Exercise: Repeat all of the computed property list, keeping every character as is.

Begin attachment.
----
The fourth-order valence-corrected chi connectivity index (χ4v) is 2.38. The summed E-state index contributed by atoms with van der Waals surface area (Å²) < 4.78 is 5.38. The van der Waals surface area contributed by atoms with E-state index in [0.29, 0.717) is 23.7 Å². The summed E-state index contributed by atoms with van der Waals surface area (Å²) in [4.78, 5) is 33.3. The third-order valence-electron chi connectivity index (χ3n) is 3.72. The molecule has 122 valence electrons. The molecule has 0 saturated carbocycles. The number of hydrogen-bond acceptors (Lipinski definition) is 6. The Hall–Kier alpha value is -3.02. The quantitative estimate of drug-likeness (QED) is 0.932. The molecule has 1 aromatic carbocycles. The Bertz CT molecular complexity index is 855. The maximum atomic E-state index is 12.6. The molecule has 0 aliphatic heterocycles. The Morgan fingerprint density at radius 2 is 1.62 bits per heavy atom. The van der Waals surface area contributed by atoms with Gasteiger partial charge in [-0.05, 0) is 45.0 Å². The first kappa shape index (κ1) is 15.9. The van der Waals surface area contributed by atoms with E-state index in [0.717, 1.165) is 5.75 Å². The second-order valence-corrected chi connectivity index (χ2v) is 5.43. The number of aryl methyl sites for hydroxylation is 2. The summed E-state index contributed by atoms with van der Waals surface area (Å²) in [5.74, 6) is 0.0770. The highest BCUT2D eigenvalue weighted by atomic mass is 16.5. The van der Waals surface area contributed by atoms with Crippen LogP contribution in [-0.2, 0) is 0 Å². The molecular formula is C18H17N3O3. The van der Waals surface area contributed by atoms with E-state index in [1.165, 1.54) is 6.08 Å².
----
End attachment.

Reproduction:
The fourth-order valence-corrected chi connectivity index (χ4v) is 2.38. The summed E-state index contributed by atoms with van der Waals surface area (Å²) < 4.78 is 5.38. The van der Waals surface area contributed by atoms with E-state index in [0.29, 0.717) is 23.7 Å². The summed E-state index contributed by atoms with van der Waals surface area (Å²) in [4.78, 5) is 33.3. The third-order valence-electron chi connectivity index (χ3n) is 3.72. The molecule has 122 valence electrons. The molecule has 0 saturated carbocycles. The number of hydrogen-bond acceptors (Lipinski definition) is 6. The Hall–Kier alpha value is -3.02. The quantitative estimate of drug-likeness (QED) is 0.932. The molecule has 1 aromatic carbocycles. The Bertz CT molecular complexity index is 855. The maximum atomic E-state index is 12.6. The molecule has 0 aliphatic heterocycles. The Morgan fingerprint density at radius 2 is 1.62 bits per heavy atom. The van der Waals surface area contributed by atoms with Gasteiger partial charge in [-0.05, 0) is 45.0 Å². The first kappa shape index (κ1) is 15.9. The van der Waals surface area contributed by atoms with E-state index in [0.717, 1.165) is 5.75 Å². The second-order valence-corrected chi connectivity index (χ2v) is 5.43. The number of aryl methyl sites for hydroxylation is 2. The summed E-state index contributed by atoms with van der Waals surface area (Å²) in [5.74, 6) is 0.0770. The highest BCUT2D eigenvalue weighted by atomic mass is 16.5. The van der Waals surface area contributed by atoms with Crippen LogP contribution in [-0.2, 0) is 0 Å². The molecular formula is C18H17N3O3. The van der Waals surface area contributed by atoms with E-state index in [1.165, 1.54) is 6.08 Å².